Insurance companies won the latest round in the fight over credit-score-based insurance pricing in Washington, but the battle is not over, Insurance Commissioner Mike Kreidler said.
Kreidler decried a “narrow ruling” by Thurston County Superior Court Judge Mary Sue Wilson, who overturned Kreidler’s emergency rule banning credit ratings in setting insurance rates.
“I’m disappointed by today’s ruling,” Kreidler said Friday evening in a statement. “I have authority to take continuing action to protect consumers from the insurance industry’s unjust, secretive and unrealistic method to determine what consumers pay to insure their vehicles and homes.
“I will continue the fight to permanently ban credit scoring and will be considering my options,” Kreidler said.
It is not clear what form that fight will take.
Kreidler tried, and failed, to get the Legislature to ban credit scoring in this year’s legislative session, and he decided to act unilaterally instead. He then issued the new rule, which Wilson struck down on summary judgment.
The Office of the Insurance Commissioner did not return a request for comment on whether it plans to appeal.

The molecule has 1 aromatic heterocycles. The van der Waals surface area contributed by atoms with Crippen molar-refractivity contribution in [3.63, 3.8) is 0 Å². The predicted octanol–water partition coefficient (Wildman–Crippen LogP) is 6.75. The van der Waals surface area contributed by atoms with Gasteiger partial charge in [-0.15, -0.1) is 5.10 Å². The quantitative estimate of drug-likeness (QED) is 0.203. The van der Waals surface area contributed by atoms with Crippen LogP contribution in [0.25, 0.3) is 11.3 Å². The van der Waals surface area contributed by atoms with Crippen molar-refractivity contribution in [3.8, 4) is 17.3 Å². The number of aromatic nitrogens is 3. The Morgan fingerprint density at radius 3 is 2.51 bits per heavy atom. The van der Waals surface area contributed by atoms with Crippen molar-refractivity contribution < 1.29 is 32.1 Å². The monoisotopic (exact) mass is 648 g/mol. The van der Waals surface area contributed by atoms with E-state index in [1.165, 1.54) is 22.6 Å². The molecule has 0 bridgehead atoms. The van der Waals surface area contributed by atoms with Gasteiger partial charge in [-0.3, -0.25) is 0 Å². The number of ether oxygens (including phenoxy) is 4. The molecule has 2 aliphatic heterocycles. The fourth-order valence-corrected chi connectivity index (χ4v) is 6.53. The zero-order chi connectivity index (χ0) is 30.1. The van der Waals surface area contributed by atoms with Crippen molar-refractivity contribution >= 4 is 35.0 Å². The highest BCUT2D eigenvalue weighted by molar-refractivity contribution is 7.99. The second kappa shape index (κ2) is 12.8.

Failing that, Kreidler’s office looks to be doing something similar with the long-term bureaucratic rulemaking process. Friday's ruling struck down a temporary emergency rule, which Kreidler justified on the basis that COVID-19 disruptions have had a generally awful effect on credit ratings. Insurance companies dispute this, citing data from credit ratings agencies.
“This emergency rule has been stopped because there was no emergency regarding the use of credit history,” American Property Casualty Insurance Association Senior Vice President Claire Howard said in a statement. “However, the Commissioner’s permanent rulemaking process to adopt a rule banning credit history for three years continues.”
Insurance companies have been willing to litigate the position Kreidler “lacks the authority to ban credit history” because two existing laws “explicitly authorize insurers to use it and he has no power to overturn or suspend statutes,” Howard said.
This outcome of this fight will be acutely felt by many Washington residents with good credit but limited incomes, Howard said.
“Since the imposition of Commissioner Kreidler’s emergency rule, which was just deemed invalid, seniors, many of whom are on fixed incomes, have been disproportionately and negatively impacted, and the emergency rule resulted in higher premiums for more than one million Washington residents,” she said.